Making the Coast Capitalist: Seaweed and sea labor in the development of Japanese capitalism
- Tuesday 4 July 2023 | 9:00-9:45 (JST)
- ZoomMeeting 登録はこちら
- Charlotte Ciavarella History & East Asian Languages, Harvard University
- Kenneth Mori McElwain Professor, Institute of Social Science, The University of Tokyo
Despite its absence from historical accounts of Japanese industrialization, one of Japan’s earliest and most important export items were the chemical byproducts of the seaweeds that grow abundantly on its coasts. The centrality of these items to both global scientific research and daily life encouraged overseas companies to attempt to break Japan’s almost total monopoly on these products by mechanizing and rationalizing their production. In spite of this outside pressure Japan was able to hold onto their dominance in the trade of these goods, not by modernizing their production but by appropriating the traditional labor and community structures of formerly nomadic fishers in Japan and Jeju island in Korea. By examining the connection between these laborers and the trade in seaweed-based chemicals, this talk examines the ways in which diverse ecosystem cultures are integrated into global systems of exploitation in the process of capitalist development. Challenging the idea that technological advancement and modernization necessarily accompany industrial capitalist development, this talk argues that capitalist transformations rely on hybrid modes of production and exploitation as well as the appropriation of social structures that exist outside of the logic of capitalist production.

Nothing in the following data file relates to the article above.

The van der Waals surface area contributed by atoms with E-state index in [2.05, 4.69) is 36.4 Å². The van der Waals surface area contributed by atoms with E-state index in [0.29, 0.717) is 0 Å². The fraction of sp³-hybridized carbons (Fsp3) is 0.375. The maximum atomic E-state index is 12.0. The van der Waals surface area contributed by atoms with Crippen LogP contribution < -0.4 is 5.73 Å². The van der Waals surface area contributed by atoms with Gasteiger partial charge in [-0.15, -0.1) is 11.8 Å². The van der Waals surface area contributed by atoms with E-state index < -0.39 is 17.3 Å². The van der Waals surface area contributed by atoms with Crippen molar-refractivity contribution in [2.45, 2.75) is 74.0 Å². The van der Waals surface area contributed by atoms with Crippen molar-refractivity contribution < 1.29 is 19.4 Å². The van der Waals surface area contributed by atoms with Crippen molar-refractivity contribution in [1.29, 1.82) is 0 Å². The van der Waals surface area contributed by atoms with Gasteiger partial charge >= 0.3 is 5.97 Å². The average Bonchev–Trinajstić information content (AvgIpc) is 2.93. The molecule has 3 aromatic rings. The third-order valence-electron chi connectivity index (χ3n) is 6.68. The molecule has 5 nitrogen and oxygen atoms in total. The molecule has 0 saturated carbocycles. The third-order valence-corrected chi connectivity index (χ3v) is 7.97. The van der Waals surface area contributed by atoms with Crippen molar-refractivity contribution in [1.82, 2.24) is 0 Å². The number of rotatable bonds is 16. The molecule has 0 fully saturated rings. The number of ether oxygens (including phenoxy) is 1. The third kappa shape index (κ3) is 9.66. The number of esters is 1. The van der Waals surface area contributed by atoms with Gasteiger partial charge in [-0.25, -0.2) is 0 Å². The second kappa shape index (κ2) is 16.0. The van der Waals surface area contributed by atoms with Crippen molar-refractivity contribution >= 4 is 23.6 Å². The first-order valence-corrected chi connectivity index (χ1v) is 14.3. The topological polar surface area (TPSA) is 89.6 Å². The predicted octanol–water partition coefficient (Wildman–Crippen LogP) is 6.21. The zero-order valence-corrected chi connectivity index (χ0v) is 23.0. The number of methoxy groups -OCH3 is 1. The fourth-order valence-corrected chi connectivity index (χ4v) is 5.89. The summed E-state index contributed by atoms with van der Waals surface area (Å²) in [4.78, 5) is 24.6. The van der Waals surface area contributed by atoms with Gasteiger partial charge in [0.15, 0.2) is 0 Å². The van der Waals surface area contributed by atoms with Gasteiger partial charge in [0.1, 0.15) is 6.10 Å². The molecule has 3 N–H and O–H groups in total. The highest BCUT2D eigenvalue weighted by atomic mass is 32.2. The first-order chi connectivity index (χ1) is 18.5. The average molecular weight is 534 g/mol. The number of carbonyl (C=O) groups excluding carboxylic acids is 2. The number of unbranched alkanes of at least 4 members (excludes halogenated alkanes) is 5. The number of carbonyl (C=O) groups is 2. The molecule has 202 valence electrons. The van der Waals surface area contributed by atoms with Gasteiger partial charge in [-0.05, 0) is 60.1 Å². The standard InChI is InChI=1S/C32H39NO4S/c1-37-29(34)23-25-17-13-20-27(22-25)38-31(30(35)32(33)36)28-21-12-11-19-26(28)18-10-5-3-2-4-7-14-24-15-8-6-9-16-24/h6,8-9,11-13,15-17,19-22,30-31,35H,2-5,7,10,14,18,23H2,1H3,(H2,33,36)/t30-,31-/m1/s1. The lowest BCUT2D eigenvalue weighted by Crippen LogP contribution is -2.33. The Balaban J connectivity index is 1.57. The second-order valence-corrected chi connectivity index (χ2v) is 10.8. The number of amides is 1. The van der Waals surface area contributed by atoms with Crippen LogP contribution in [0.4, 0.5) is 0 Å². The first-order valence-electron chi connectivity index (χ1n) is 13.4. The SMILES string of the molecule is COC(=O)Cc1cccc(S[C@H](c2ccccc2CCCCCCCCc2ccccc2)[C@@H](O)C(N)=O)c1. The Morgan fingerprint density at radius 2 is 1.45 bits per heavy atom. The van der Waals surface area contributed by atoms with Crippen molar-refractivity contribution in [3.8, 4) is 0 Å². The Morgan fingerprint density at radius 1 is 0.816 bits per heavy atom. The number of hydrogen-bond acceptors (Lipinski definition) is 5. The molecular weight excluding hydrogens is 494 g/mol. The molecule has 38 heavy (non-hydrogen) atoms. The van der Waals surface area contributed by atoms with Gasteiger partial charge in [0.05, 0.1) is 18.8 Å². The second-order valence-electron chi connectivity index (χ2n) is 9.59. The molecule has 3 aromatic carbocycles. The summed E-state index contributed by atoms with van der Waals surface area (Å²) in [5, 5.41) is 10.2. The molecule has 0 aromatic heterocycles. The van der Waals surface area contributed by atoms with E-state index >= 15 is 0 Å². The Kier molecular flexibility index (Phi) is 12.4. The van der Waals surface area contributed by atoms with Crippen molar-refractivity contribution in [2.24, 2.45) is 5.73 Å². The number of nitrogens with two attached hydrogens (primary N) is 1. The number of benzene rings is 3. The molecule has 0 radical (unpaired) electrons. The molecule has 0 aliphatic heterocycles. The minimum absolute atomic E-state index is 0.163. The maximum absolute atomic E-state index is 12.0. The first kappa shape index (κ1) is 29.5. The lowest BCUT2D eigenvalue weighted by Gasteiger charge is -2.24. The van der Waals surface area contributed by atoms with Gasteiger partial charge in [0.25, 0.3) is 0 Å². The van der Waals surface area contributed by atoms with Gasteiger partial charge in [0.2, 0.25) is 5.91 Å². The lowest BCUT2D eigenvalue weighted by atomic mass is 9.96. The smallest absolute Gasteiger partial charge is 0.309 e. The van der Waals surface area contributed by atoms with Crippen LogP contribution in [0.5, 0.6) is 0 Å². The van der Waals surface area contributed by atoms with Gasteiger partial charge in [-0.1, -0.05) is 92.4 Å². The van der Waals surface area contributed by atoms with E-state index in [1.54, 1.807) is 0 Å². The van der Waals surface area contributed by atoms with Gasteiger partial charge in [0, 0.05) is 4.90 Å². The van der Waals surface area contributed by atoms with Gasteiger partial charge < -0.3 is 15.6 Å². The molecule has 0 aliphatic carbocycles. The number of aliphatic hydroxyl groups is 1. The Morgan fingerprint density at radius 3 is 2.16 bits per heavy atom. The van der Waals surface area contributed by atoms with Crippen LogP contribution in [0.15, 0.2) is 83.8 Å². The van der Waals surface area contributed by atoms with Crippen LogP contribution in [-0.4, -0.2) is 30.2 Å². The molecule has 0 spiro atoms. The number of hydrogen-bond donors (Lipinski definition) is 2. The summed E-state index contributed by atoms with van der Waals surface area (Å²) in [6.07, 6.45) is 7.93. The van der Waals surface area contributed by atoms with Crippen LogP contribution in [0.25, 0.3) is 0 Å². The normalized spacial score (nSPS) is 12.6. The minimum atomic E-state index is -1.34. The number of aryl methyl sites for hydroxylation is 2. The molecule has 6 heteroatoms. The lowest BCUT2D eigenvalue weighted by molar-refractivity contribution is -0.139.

Charlotte Ciavarella is a PhD candidate in History and East Asian Languages (HEAL) at Harvard University, focusing on the social and environmental history of nineteenth- and twentieth-century Japan and Jeju island. Her research interests include the history of capitalism, political economy, political ecology, gender and community structures, nomadic groups, and the history of rural lifeways.